RHINELANDER - Natural disasters don't happen often in the Northwoods.
But Oneida County Emergency Management needs to make sure their fire departments know what to do if it does.
Oneida County Airport wasn't just for planes this weekend.
Fire departments and more than 40 firefighters trained for a natural disaster Saturday morning.
They practice every other month, but nothing like this.
"This is the first time we actually incorporated MABAS, our Mutual Aid Box Alarm System into a water shuttle drill." said Oneida County Emergency Management director, Ken Kortenhof.
MABAS is a system that Wisconsin adopted in 2006.
"Basically what that does, we pre-plan them ahead of time and they don't have to worry about deciding at the time which units to call and where they're coming from," Kortenhof said.
"It's a good system and it works well with the fire service."
Five different stations set up on the airports runway.
First stop was checking in.
The second station was incident command post.
"Right now they're directing the different tanker trucks and different tender trucks where to go and how to shuttle water." said Kortenhof.
After that it's off to the lake to fill the tankers.
Each truck can hold about one thousand gallons of water.
Then they have to find a place to put the extra water.
"When we're at a fire or something, we have what's called drop tanks. The tenders come in and they fill those drop tanks up and then those drop tanks feed the engines. The engines spray on to the fire." Kortenhof said.
Firefighters say the training helps departments communicate better.
"We have a number of different departments that specifically don't work together," Kortenhof said.
"The MABAS system and exercises like this give them the ability to work together and to practice what they're doing. So in the event they have to in real life, it goes a lot smoother."
A smoother response could save lives during a disaster.
WISCONSIN - Mud, debris, and damaged property still cover parts of Northern Iron County after a storm ripped through there more than two weeks ago.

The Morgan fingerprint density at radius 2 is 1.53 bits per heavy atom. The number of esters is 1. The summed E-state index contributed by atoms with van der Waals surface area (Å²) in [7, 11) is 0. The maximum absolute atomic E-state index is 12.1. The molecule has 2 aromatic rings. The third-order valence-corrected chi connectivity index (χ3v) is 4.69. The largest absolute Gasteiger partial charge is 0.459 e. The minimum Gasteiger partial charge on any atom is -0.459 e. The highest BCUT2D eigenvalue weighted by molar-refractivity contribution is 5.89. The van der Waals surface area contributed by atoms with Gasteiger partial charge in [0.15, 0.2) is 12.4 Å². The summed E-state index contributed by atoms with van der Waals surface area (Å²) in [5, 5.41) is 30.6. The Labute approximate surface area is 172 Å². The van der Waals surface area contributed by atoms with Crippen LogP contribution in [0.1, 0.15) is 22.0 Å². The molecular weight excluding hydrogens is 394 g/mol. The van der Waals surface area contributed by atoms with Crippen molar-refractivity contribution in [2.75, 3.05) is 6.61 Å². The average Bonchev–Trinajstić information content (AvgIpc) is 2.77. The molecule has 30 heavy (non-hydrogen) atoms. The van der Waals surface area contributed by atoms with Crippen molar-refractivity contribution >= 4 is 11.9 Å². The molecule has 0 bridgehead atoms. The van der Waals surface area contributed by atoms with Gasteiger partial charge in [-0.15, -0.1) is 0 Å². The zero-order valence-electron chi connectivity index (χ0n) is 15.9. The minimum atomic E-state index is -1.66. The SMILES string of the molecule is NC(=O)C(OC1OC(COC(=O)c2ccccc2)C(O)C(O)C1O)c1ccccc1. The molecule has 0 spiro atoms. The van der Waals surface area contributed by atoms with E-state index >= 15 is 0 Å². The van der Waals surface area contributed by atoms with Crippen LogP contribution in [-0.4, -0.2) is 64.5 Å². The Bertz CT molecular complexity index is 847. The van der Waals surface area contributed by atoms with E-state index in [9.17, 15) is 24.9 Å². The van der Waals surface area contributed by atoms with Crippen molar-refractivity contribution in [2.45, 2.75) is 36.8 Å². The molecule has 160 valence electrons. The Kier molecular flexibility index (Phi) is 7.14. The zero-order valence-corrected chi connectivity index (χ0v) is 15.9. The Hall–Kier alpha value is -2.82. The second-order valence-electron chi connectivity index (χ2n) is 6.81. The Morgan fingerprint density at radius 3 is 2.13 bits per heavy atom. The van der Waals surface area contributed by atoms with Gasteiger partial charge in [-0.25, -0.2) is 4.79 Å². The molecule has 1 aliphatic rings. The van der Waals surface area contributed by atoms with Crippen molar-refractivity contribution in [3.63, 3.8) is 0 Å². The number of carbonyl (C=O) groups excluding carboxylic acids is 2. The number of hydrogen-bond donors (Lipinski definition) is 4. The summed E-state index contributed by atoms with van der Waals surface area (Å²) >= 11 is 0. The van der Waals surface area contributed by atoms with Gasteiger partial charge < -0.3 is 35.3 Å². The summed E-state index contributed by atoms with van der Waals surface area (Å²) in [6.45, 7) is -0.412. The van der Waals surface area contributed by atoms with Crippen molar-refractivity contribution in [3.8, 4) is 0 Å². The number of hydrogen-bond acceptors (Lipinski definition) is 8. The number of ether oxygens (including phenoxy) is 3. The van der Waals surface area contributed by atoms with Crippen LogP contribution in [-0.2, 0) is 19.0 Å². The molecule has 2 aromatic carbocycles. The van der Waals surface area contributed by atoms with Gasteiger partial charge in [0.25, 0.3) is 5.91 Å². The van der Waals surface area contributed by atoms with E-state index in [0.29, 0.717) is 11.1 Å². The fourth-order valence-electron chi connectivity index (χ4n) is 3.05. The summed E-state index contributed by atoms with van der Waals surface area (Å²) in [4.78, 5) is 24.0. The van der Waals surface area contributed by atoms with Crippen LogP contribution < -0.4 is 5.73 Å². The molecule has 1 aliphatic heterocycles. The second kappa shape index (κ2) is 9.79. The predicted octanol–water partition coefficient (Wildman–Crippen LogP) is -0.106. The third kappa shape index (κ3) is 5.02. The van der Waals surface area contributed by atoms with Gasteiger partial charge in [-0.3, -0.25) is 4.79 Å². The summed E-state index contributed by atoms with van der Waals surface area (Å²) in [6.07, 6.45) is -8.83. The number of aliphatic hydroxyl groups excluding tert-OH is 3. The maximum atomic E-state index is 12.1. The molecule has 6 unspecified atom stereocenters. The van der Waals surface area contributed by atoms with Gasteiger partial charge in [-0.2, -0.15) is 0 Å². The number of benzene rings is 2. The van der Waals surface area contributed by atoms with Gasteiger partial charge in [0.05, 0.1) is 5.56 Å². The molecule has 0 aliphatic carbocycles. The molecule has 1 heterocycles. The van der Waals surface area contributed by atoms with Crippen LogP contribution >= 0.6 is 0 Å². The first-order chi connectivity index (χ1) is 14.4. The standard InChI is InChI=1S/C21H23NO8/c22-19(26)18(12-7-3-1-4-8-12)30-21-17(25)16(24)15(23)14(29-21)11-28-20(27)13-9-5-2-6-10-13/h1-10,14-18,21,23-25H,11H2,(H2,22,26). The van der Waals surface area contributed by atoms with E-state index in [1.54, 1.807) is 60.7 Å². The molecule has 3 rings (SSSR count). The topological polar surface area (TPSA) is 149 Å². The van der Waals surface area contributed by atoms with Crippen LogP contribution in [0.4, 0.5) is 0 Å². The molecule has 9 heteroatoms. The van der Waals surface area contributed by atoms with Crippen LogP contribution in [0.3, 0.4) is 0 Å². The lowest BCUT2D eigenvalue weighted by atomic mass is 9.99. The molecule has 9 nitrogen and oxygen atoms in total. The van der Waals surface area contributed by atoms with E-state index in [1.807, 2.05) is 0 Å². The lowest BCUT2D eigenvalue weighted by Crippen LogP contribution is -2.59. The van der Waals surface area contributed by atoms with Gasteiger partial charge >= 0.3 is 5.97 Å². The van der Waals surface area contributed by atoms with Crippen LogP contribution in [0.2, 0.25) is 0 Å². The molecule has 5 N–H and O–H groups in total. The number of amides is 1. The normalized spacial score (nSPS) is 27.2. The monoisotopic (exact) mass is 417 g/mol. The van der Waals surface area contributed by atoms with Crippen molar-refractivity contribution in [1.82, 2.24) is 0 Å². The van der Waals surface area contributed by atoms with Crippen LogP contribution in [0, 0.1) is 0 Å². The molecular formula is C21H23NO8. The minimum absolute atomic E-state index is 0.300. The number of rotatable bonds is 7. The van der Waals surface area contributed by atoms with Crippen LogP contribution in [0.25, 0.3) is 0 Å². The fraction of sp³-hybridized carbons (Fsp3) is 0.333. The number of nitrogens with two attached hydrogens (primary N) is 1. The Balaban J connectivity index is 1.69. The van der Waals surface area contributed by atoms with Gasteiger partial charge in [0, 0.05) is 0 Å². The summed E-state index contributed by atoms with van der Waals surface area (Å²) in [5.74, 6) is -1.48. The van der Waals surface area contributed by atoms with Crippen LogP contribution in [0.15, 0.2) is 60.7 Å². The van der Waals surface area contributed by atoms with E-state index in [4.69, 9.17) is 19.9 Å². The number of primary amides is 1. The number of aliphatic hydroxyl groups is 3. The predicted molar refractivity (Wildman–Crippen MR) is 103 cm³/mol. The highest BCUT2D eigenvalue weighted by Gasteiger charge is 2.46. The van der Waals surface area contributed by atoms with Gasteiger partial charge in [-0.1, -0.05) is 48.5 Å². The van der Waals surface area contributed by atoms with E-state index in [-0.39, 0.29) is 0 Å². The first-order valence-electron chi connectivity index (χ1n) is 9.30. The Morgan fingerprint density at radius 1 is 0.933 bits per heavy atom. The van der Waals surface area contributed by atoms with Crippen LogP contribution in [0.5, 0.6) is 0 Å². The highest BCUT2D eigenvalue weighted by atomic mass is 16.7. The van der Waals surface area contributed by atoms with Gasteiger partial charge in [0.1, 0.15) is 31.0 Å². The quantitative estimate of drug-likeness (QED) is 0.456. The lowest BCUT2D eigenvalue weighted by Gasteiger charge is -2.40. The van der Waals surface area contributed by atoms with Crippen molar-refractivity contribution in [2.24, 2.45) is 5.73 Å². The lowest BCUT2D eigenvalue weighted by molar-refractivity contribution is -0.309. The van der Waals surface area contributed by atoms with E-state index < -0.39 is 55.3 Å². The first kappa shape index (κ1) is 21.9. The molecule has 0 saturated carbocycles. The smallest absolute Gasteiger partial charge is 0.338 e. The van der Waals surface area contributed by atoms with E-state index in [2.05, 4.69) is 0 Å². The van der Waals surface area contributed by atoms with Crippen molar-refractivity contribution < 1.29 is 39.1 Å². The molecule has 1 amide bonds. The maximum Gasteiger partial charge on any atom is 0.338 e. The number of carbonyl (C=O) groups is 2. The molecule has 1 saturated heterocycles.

The lack of money to repair certain areas is largely keeping the rebuilding process from getting started.
That's why the Federal Emergency Management Agency came to Iron County Tuesday.
It surveyed the damage because of its severity and the extreme costs to fix.
"Really if it's beyond the scope of local jurisdiction, and even the states that respond," said FEMA External Affairs Officer Troy Christensen.
Wisconsin Emergency Management currently believes the damage caused by the mid-July storm is around $38 million across 10 counties and Bad River Reservation. Around $15 million of that happened in Iron County.
FEMA relies on local government like the ones in Iron County to help it assess damage.
"They have sights selected so they will be showing us a lot of these sights." Said Christensen.
Those sights included multiple towns, Saxon Harbor, and crumbled highways.
This week Iron County gave its damage estimates to FEMA.
RHINELANDER - Building a robot may seem like a pretty lofty summer camp goal, but teens in the Northwoods love the technological challenge.
It's all part of a summer camp that's heavy on science and social interaction.
13-year-old Sean Timm says the eight day robotics camp at Nicolet College mixed the best of both worlds.
"I like technology a lot more than I do outside stuff," Timm said. "It's kind of nice to have technology like drones to bring me outside. It's really fun."
Camp Instructor, Mike Wojtusik has many years of experience as a technology education teacher and robotics advisor. He wants kids to see the importance in learning these skills.
"The kids are getting experience from a mechanical engineering side, electrical engineering side, design, prototyping," said Wojtusik. "We try and cover as much as we can about the whole entire system."
Learning about robotics isn't the only thing these students do. Some of them are also exercising skills they'll need in the future.
"I think it's a great experience for them to understand what really goes on in the real world as far as a career," Wojtusik said.
Certain careers that often require teamwork.
"Challenging part is working with a team because you don't always agree on the same thing," said 12-year-old Louis Malais. "When you build a robot you do the most teamwork than I think in any other job."
As their final project, students design and build their own version of a remote control robot.
They are required to work in teams to sketch a vision, make prototypes and design a working model with aluminum.
"It's not just you know operating a piece of machinery, it's learning how that machinery is put together," Wojtusik said.
Students are piecing together machines and building future careers at the same time.
"If I were to get an opportunity to do something like this in the future, I would definitely take it," Timm said.
Throughout the course of the camp, students were exposed to prototyping, brainstorming, modeling, safety and sketching.
The last day of the robotics camp is scheduled to be Thursday, July 28.
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